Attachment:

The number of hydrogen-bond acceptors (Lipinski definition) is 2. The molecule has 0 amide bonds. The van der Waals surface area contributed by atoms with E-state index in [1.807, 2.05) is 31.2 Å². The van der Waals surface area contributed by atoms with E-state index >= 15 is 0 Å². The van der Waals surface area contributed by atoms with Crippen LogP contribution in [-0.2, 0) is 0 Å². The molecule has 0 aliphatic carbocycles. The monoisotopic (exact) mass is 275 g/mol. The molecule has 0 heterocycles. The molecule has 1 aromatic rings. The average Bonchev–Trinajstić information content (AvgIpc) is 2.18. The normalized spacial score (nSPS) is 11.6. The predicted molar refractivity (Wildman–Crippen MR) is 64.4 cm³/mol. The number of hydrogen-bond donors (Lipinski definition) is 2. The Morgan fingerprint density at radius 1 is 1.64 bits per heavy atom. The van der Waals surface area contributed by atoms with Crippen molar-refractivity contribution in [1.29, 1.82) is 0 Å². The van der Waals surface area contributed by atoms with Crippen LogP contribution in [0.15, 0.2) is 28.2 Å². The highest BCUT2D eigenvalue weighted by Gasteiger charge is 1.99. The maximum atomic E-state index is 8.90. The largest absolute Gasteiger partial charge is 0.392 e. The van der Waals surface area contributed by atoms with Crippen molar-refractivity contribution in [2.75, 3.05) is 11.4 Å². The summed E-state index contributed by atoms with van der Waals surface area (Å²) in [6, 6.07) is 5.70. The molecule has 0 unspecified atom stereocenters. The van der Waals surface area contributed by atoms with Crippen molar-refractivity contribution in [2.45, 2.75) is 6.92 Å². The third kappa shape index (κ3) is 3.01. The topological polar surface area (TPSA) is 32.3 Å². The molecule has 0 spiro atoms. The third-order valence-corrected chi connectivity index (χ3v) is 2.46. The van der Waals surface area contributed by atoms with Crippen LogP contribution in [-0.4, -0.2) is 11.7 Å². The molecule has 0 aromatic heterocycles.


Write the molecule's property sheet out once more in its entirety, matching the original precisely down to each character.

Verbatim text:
The number of hydrogen-bond acceptors (Lipinski definition) is 2. The molecule has 0 amide bonds. The van der Waals surface area contributed by atoms with E-state index in [1.807, 2.05) is 31.2 Å². The van der Waals surface area contributed by atoms with E-state index >= 15 is 0 Å². The van der Waals surface area contributed by atoms with Crippen LogP contribution in [-0.2, 0) is 0 Å². The molecule has 0 aliphatic carbocycles. The monoisotopic (exact) mass is 275 g/mol. The molecule has 0 heterocycles. The molecule has 1 aromatic rings. The average Bonchev–Trinajstić information content (AvgIpc) is 2.18. The normalized spacial score (nSPS) is 11.6. The predicted molar refractivity (Wildman–Crippen MR) is 64.4 cm³/mol. The number of hydrogen-bond donors (Lipinski definition) is 2. The Morgan fingerprint density at radius 1 is 1.64 bits per heavy atom. The van der Waals surface area contributed by atoms with Crippen molar-refractivity contribution in [1.29, 1.82) is 0 Å². The van der Waals surface area contributed by atoms with Crippen LogP contribution in [0.15, 0.2) is 28.2 Å². The highest BCUT2D eigenvalue weighted by Gasteiger charge is 1.99. The maximum atomic E-state index is 8.90. The largest absolute Gasteiger partial charge is 0.392 e. The van der Waals surface area contributed by atoms with Crippen molar-refractivity contribution in [2.75, 3.05) is 11.4 Å². The summed E-state index contributed by atoms with van der Waals surface area (Å²) in [6, 6.07) is 5.70. The molecule has 0 unspecified atom stereocenters. The van der Waals surface area contributed by atoms with Crippen molar-refractivity contribution in [2.45, 2.75) is 6.92 Å². The third kappa shape index (κ3) is 3.01. The topological polar surface area (TPSA) is 32.3 Å². The molecule has 0 spiro atoms. The third-order valence-corrected chi connectivity index (χ3v) is 2.46. The van der Waals surface area contributed by atoms with Crippen LogP contribution in [-0.4, -0.2) is 11.7 Å². The molecule has 0 aromatic heterocycles.